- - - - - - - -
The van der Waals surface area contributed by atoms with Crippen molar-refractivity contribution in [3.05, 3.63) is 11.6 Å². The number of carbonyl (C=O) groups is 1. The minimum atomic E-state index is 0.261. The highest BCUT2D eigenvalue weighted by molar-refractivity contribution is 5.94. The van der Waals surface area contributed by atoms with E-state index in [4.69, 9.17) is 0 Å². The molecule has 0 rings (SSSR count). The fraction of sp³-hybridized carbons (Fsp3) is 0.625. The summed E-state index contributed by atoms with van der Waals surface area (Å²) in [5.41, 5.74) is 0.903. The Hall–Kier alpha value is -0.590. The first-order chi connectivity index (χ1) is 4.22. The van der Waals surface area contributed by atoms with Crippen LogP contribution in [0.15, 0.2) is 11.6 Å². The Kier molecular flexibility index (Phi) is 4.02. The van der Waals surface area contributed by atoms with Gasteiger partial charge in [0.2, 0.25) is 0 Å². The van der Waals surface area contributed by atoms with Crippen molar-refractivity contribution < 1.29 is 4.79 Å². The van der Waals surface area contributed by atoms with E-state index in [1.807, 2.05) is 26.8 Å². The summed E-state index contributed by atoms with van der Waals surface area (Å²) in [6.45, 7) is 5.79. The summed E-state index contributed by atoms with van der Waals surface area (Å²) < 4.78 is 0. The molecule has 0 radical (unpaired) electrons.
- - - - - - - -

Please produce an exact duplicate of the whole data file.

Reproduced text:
The van der Waals surface area contributed by atoms with Crippen molar-refractivity contribution in [3.05, 3.63) is 11.6 Å². The number of carbonyl (C=O) groups is 1. The minimum atomic E-state index is 0.261. The highest BCUT2D eigenvalue weighted by molar-refractivity contribution is 5.94. The van der Waals surface area contributed by atoms with E-state index in [4.69, 9.17) is 0 Å². The molecule has 0 rings (SSSR count). The fraction of sp³-hybridized carbons (Fsp3) is 0.625. The summed E-state index contributed by atoms with van der Waals surface area (Å²) in [5.41, 5.74) is 0.903. The Hall–Kier alpha value is -0.590. The first-order chi connectivity index (χ1) is 4.22. The van der Waals surface area contributed by atoms with Crippen LogP contribution in [0.15, 0.2) is 11.6 Å². The Kier molecular flexibility index (Phi) is 4.02. The van der Waals surface area contributed by atoms with Gasteiger partial charge in [0.2, 0.25) is 0 Å². The van der Waals surface area contributed by atoms with Crippen molar-refractivity contribution < 1.29 is 4.79 Å². The van der Waals surface area contributed by atoms with E-state index in [1.807, 2.05) is 26.8 Å². The summed E-state index contributed by atoms with van der Waals surface area (Å²) in [6.45, 7) is 5.79. The summed E-state index contributed by atoms with van der Waals surface area (Å²) < 4.78 is 0. The molecule has 0 radical (unpaired) electrons.